Predicting future crimes does sound, well, futuristic, said Berk. Even his students at the University of Pennsylvania compare his research to the Tom Cruise movie "Minority Report."
Nevertheless, he said, "We aren't anywhere near being able to do that."
Scientifically, Berk's results are "very impressive," said Shawn Bushway, a professor of criminal justice at the State University of New York at Albany who is familiar with Berk's research.
Predicting rare events like murder, even among high-risk individuals, is extremely difficult, said Bushway, and Berk is doing a better job of it than anyone else.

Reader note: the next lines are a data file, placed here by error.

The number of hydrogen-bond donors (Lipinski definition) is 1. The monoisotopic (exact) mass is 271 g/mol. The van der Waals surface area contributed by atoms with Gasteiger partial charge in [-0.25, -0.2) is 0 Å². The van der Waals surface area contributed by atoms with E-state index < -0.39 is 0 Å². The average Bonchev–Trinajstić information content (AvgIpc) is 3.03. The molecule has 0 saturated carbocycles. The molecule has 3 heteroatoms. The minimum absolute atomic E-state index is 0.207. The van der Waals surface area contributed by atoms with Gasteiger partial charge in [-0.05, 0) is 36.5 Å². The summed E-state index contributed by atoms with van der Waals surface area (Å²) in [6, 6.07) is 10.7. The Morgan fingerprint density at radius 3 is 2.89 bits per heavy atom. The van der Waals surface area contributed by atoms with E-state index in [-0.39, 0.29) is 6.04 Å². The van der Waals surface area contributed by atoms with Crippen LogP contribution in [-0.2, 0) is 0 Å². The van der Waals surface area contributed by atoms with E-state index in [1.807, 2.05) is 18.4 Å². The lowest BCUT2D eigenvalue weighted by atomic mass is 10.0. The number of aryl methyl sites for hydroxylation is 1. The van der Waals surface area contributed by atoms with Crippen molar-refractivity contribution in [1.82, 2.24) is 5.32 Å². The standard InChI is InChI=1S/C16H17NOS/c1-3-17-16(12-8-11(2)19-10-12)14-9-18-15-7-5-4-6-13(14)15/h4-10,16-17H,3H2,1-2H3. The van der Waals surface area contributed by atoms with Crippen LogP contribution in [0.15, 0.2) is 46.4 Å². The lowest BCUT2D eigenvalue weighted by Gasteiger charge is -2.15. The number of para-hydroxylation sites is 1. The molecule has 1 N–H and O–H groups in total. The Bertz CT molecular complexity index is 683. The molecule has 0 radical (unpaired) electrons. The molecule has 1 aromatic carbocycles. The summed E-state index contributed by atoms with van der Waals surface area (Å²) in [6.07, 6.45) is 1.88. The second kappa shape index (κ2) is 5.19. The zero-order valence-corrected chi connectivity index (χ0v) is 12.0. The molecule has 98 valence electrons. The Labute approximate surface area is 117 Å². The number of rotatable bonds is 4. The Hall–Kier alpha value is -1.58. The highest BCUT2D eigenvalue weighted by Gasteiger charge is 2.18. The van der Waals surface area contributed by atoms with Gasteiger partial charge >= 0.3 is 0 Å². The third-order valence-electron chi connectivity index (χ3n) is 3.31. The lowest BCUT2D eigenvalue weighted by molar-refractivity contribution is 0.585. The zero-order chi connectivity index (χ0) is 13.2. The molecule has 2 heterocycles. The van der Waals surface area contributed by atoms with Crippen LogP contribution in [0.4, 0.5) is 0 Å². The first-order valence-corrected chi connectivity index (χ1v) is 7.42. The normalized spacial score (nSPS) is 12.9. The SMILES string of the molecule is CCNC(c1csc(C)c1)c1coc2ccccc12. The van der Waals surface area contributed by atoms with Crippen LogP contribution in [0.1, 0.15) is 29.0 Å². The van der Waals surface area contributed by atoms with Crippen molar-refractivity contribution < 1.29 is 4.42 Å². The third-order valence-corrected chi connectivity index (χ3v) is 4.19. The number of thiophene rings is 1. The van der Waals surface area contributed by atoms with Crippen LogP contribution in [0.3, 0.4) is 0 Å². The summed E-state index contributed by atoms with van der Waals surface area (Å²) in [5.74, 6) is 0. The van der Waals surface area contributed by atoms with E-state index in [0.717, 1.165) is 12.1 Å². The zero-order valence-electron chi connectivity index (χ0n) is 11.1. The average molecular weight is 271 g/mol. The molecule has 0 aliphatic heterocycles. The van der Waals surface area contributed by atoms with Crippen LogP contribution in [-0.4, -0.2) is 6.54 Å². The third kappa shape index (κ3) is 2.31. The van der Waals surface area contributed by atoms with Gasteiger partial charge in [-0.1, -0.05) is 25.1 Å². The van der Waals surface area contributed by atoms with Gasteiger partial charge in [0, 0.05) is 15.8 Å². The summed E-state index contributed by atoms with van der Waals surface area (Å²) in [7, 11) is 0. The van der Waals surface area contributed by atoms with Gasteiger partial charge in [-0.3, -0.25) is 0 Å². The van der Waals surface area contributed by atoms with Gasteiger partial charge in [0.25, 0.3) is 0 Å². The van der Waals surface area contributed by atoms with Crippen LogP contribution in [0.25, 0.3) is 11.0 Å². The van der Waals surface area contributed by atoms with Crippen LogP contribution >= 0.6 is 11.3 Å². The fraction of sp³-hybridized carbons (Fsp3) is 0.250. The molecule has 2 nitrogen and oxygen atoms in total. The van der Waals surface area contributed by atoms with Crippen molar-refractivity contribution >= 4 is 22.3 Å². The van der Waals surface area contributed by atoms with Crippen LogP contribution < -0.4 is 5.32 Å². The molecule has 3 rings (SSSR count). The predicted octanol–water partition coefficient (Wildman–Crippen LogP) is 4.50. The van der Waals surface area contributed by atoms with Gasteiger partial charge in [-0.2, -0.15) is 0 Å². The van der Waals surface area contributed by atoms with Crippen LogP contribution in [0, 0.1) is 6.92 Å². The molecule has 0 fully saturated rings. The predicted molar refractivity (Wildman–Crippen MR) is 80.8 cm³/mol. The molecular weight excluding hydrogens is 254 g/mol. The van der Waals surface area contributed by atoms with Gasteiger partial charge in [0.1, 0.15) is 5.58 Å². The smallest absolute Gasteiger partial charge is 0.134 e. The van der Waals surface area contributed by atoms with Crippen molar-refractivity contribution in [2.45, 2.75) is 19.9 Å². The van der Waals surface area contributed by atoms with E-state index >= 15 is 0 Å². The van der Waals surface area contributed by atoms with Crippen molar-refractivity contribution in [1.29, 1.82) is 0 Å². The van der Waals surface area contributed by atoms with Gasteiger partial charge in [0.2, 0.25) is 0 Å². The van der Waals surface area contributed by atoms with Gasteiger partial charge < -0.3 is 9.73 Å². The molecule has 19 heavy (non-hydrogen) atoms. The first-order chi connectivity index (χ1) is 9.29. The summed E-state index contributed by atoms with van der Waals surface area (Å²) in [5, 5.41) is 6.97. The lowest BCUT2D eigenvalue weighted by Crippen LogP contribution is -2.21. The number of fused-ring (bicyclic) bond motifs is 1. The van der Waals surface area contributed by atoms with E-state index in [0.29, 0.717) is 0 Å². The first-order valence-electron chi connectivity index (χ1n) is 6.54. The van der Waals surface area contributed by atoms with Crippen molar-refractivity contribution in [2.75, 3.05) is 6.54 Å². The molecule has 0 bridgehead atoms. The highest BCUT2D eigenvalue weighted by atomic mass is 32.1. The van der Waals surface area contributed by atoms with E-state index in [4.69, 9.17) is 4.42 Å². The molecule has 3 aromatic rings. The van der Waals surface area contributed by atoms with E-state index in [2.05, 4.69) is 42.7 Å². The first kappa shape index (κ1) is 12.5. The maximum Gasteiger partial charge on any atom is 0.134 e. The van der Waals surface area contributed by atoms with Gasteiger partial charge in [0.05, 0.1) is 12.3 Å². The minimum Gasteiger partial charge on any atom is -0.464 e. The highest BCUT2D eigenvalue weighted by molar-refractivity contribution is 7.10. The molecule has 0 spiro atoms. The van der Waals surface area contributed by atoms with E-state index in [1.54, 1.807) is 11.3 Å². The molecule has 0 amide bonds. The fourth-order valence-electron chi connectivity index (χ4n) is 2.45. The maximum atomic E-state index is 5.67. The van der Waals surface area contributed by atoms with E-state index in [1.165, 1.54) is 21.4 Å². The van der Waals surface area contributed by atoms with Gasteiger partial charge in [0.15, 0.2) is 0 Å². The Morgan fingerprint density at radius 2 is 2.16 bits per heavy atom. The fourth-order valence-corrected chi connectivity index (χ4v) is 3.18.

But Berk's scientific answer leaves policymakers with difficult questions, said Bushway. By labeling one group of people as high risk, and monitoring them with increased vigilance, there should be fewer murders, which the potential victims should be happy about.
It also means that those high-risk individuals will be monitored more aggressively. For inmate rights advocates, that is tantamount to harassment, "punishing people who, most likely, will not commit a crime in the future," said Bushway.